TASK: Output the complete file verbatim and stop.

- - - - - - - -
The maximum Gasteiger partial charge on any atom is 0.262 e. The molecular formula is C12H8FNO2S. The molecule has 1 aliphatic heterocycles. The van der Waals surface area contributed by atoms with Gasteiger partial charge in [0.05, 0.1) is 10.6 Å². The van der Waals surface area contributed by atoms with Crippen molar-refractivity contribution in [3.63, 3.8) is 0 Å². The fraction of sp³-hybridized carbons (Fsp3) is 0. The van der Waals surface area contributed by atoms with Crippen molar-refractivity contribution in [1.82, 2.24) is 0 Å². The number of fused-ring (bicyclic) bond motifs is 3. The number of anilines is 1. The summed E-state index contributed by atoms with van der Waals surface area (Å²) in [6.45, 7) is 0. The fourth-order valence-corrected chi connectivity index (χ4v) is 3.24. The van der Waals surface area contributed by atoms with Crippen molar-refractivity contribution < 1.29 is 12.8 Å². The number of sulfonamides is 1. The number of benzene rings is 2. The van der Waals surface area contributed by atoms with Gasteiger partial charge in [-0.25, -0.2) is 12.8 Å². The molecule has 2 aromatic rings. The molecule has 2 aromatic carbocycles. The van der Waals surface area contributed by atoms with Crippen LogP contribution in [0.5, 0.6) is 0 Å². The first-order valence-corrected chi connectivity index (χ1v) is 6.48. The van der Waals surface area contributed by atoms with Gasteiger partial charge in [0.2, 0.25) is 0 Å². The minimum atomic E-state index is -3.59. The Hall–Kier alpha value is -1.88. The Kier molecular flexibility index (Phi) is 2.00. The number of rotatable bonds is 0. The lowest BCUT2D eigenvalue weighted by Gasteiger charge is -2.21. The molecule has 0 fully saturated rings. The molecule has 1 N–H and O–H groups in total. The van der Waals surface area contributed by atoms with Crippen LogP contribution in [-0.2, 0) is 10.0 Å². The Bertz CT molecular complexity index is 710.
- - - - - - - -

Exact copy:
The maximum Gasteiger partial charge on any atom is 0.262 e. The molecular formula is C12H8FNO2S. The molecule has 1 aliphatic heterocycles. The van der Waals surface area contributed by atoms with Gasteiger partial charge in [0.05, 0.1) is 10.6 Å². The van der Waals surface area contributed by atoms with Crippen molar-refractivity contribution in [3.63, 3.8) is 0 Å². The fraction of sp³-hybridized carbons (Fsp3) is 0. The van der Waals surface area contributed by atoms with Crippen molar-refractivity contribution in [1.82, 2.24) is 0 Å². The number of fused-ring (bicyclic) bond motifs is 3. The number of anilines is 1. The summed E-state index contributed by atoms with van der Waals surface area (Å²) in [6.45, 7) is 0. The fourth-order valence-corrected chi connectivity index (χ4v) is 3.24. The van der Waals surface area contributed by atoms with Crippen molar-refractivity contribution < 1.29 is 12.8 Å². The number of sulfonamides is 1. The number of benzene rings is 2. The van der Waals surface area contributed by atoms with Gasteiger partial charge in [-0.25, -0.2) is 12.8 Å². The molecule has 2 aromatic rings. The molecule has 2 aromatic carbocycles. The van der Waals surface area contributed by atoms with Crippen LogP contribution in [0.5, 0.6) is 0 Å². The first-order valence-corrected chi connectivity index (χ1v) is 6.48. The van der Waals surface area contributed by atoms with Gasteiger partial charge in [0.2, 0.25) is 0 Å². The minimum atomic E-state index is -3.59. The Hall–Kier alpha value is -1.88. The Kier molecular flexibility index (Phi) is 2.00. The number of rotatable bonds is 0. The lowest BCUT2D eigenvalue weighted by Gasteiger charge is -2.21. The molecule has 0 fully saturated rings. The molecule has 1 N–H and O–H groups in total. The van der Waals surface area contributed by atoms with Crippen LogP contribution in [-0.2, 0) is 10.0 Å². The Bertz CT molecular complexity index is 710.